This is the pettiest FEC complaint ever, and particularly ironic considering who filed it.
Sen. Russ Feingold says he “supports” the messages he places on television.The story goes on to explain that, no, the word "approve" doesn't have to be included in the disclosure statement and that the complaint is utterly frivolous. But it does give us an opportunity to look at the American Future Fund a little more closely. They came under scrutiny in 2008, as "one of the most ambitious conservative independent expenditure groups to emerge" in the election. Their media consultants, Ben Ginsburg and Larry McCarthy, "played key roles" in two of the most famous smear ads in recent political history--the Swift Boat liars ad against Kerry and the repulsive and racist Willie Horton ad in 1988. Ginsberg was chief outside counsel to the Bush-Cheney campaign in 2004, and was forced to resign when his coordination with the Swift Boaters was revealed. In addition to those two paragons, the group is staffed up by a bunch of Republican Iowa establishment types.
But the conservative American Future Fund contends that doesn’t mean he necessarily “approves” of them.... [A] Federal Election Commission complaint filed against the endangered three-term Wisconsin incumbent is based solely on his use of one word.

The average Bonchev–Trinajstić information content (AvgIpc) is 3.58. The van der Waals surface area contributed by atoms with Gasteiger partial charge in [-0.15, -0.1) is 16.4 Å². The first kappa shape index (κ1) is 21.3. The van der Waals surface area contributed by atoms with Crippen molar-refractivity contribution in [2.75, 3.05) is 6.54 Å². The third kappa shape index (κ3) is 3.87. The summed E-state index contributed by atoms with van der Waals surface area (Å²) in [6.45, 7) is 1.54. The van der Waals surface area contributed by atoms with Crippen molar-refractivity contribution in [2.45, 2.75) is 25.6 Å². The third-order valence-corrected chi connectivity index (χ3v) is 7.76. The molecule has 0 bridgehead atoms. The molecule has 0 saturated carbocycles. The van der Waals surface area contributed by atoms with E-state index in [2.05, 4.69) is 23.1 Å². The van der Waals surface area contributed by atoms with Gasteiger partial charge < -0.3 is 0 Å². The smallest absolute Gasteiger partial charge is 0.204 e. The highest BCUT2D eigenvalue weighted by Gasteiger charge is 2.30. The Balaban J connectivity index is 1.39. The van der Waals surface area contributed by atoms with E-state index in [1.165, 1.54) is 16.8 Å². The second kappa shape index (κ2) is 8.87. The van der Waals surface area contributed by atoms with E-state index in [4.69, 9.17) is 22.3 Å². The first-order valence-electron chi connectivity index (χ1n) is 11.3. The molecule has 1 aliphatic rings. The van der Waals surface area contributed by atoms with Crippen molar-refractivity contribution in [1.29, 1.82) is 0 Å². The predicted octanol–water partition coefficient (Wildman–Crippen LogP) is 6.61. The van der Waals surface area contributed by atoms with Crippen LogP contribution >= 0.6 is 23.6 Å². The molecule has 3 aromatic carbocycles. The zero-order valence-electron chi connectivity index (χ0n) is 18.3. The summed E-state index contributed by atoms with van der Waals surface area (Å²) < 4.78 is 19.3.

Unlike most federal candidates who use the word “approve” to OK the messages they put on the air to satisfy the FEC’s disclosure requirement, Feingold chooses the word “support.”
AFF has a history of complaints against it for violating federal election law with ads that "constitute blatant electoral advocacy." In 2008, they ran ads against Al Franken that resulted in FEC complaints. They're at it again this year, and Public Citizen, Protect Our Elections and the Center for Media and Democracy have asked the FEC to investigate whether they must register as a political committee.
American Future Fund reportedly has devoted more than half its advertising spending this year – approximately $3 million as of a few days ago – on television ads that expressly call on voters to vote for or against particular candidates, the complaint said, citing a recent New York Times analysis. These ads attack candidates in more than a dozen congressional districts, such as Reps. Mark Schauer (D-Ind.), Martin Heinrich (D-N.M.), Bruce Braley (D-Iowa) and West Virginia State Sen. Mike Oliverio, also a Democrat.As a 501(c)(4) organization, they don't have to comply with pesky disclosure ads, so like all the other GOP/corporate entities flooding the airwaves these days, we don't know who is paying for their illegal ads. But their concern over Russ Feingold's choice of wording in his ads is duly noted.
Including ads that expressly tell voters how they should vote and other ads with electioneering messages, American Future Fund, created in 2007, has spent nearly $8.8 million so far to influence the 2010 elections, making it among the highest-spending groups participating in electioneering, according to Public Citizen’s analysis of FEC records. The organization’s website even highlights its efforts to “target” what it calls “liberal politicians.” And according to published reports, the group plans to spend up to $25 million on the elections.